on-the way will the boy see a cat
‘On the way, the boy will see a cat.’

This is not true of Modern Hebrew, where — much like in English — the tensed verb follows the subject, regardless of what appears in the first position:

Ba-derex ha-yeled haya ro’e xatul.
on-the-way the-boy was seeing cat
‘On the way, the boy used to see a cat.’

To recap, the word order patterns of Modern Hebrew are in some cases similar to those of Russian or Yiddish, but in other cases they are not. In fact, even the SVO order in clauses may not be a reflection of a Russian influence after all. While classical Semitic languages — Biblical Hebrew and Classical Arabic (the language of the Quran) — are VSO languages, the modern variants of these languages are SVO languages. This includes not only Modern Hebrew with its SVO pattern illustrated above, but spoken, colloquial varieties of Arabic as well. Even Modern Standard Arabic allows SVO order alongside the more traditional VSO order. And it is in SVO order that the verb must agree fully with its subject, as shown by the following examples (3 = 3rd person, M = masculine, SG = singular, DU = dual):

VSO: singular (i.e., default) agreement on the verb
?ištarā rrajulāni kitāban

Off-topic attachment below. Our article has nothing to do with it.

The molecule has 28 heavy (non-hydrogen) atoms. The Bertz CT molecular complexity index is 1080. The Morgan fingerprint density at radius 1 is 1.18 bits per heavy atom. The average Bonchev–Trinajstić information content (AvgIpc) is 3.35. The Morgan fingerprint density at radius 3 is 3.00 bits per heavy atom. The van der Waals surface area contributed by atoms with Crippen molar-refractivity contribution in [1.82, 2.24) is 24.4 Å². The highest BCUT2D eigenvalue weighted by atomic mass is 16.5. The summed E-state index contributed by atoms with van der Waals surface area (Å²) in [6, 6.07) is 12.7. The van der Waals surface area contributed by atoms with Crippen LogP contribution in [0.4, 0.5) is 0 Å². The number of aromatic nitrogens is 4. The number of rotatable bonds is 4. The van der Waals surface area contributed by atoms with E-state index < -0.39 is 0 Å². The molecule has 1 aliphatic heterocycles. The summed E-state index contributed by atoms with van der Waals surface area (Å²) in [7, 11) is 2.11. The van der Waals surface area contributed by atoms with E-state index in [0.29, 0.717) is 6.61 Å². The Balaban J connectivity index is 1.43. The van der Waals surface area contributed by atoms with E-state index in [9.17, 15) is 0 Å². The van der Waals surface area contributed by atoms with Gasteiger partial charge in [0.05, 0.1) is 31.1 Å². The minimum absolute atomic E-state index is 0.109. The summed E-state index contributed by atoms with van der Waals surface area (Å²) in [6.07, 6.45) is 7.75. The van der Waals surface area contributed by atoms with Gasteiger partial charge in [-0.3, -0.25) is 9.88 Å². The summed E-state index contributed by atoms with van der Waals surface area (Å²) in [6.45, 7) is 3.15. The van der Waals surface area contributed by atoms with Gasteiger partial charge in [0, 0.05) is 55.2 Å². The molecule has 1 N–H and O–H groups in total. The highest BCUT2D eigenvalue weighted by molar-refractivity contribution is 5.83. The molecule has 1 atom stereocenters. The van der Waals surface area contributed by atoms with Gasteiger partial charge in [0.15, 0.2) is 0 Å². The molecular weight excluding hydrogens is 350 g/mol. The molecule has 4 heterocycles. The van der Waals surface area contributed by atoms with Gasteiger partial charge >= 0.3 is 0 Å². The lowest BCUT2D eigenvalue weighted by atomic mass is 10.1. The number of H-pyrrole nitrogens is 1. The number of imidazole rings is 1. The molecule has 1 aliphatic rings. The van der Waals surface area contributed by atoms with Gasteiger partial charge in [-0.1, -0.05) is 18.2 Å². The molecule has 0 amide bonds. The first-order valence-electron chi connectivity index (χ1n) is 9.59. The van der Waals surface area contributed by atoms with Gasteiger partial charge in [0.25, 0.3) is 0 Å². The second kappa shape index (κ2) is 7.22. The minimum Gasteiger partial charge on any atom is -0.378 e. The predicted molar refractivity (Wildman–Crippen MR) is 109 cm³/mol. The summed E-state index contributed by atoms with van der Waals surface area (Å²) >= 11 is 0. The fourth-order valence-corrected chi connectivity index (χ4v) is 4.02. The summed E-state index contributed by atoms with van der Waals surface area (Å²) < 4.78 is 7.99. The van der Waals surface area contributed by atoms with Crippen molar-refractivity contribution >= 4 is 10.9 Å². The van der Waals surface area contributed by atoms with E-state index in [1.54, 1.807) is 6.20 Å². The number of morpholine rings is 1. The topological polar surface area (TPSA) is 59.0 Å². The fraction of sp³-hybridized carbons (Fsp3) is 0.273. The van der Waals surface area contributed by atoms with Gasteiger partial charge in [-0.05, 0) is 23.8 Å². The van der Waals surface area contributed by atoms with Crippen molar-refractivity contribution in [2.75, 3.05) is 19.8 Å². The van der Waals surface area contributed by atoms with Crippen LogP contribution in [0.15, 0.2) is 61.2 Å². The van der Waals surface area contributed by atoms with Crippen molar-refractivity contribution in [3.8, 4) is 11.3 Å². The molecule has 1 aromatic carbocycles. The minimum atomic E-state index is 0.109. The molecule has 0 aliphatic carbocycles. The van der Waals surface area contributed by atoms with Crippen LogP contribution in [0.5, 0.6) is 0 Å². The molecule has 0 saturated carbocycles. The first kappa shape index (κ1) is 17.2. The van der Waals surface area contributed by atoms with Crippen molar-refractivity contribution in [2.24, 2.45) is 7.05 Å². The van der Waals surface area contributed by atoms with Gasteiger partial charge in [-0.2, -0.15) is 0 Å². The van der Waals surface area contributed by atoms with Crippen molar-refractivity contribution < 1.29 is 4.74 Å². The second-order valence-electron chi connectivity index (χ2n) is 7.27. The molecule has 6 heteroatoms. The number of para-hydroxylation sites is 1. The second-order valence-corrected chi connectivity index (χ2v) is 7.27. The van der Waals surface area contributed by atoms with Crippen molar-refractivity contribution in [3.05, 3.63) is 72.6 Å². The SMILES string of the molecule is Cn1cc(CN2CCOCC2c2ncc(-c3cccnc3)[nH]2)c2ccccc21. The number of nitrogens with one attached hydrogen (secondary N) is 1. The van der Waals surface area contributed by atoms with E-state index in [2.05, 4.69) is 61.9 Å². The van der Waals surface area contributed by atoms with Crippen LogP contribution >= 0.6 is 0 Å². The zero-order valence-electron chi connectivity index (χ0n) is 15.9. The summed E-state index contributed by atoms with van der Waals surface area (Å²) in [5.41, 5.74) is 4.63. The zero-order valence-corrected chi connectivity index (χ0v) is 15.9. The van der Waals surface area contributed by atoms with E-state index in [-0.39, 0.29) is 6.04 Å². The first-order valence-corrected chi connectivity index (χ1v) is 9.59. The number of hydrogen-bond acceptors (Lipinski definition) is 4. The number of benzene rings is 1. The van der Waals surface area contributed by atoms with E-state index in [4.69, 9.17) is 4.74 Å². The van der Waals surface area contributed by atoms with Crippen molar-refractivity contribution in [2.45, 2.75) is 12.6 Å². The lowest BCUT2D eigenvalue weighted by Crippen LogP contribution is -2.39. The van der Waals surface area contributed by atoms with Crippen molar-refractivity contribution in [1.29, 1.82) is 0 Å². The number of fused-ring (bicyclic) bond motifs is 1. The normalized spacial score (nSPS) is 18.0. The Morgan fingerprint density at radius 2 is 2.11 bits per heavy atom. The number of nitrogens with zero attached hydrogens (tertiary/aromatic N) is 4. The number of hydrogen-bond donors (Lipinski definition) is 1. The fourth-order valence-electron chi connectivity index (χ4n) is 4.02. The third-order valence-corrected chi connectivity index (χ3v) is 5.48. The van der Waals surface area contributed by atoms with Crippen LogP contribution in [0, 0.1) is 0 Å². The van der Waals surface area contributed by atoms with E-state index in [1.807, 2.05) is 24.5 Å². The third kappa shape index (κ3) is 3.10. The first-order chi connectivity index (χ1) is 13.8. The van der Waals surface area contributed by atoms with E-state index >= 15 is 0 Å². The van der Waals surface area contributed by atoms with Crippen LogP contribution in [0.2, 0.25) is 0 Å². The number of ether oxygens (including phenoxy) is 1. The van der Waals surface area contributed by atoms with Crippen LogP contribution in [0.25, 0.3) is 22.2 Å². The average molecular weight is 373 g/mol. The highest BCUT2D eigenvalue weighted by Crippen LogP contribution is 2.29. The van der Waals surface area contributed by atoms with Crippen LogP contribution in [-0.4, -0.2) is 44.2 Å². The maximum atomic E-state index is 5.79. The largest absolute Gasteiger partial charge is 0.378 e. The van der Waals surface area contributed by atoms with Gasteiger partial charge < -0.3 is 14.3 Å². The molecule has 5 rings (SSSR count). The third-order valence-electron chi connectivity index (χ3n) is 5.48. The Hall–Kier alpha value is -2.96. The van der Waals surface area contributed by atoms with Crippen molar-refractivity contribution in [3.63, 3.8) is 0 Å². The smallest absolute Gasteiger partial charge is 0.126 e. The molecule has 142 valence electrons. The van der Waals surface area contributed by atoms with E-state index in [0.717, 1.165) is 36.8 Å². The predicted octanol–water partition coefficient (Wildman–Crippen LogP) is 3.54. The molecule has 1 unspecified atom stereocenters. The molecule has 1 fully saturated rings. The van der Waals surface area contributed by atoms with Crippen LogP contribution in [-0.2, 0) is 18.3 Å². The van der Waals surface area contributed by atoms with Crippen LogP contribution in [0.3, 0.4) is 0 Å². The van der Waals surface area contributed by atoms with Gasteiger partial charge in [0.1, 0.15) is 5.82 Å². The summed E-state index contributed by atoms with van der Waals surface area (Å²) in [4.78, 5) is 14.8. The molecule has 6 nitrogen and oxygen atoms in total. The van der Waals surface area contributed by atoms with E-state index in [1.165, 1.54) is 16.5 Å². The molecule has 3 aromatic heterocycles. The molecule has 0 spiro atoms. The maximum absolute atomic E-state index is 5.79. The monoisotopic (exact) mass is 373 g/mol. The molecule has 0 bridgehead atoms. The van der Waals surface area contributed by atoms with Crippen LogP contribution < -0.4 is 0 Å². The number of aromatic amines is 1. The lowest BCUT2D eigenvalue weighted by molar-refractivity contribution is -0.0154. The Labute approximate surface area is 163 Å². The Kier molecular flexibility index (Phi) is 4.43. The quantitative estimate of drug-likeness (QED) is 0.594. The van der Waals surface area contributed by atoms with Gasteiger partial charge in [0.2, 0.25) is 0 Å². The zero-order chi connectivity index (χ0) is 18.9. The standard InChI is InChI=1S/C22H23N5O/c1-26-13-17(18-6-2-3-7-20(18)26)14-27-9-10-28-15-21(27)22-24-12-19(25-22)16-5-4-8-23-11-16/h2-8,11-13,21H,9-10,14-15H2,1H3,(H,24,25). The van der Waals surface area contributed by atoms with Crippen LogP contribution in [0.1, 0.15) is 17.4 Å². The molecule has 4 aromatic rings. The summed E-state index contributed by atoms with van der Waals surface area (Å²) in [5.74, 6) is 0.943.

bought(3.M.SG) the-two-men book

SVO: verb must agree fully (i.e., in gender and number)
?inna rrajulayni štarayā kitāban
indeed the-two-men bought(M.DU) book

While Modern Arabic too developed in part under the influence of other neighboring languages, those languages, which belong mostly to the Cushitic, Berber, Turkic and Iranian language families were typically not SVO languages, but SOV languages. Hence, the development of Arabic from VSO to SVO cannot be ascribed to the influence of the languages it has been in contact with.

So all in all, while the influence of the revivalists’ native tongues — Russian, Yiddish, Polish — cannot be denied, Modern Hebrew seems to follow roughly the same path as other Semitic languages, such as Arabic. In the following posting, we will consider how Modern Hebrew has changed since the early revival days.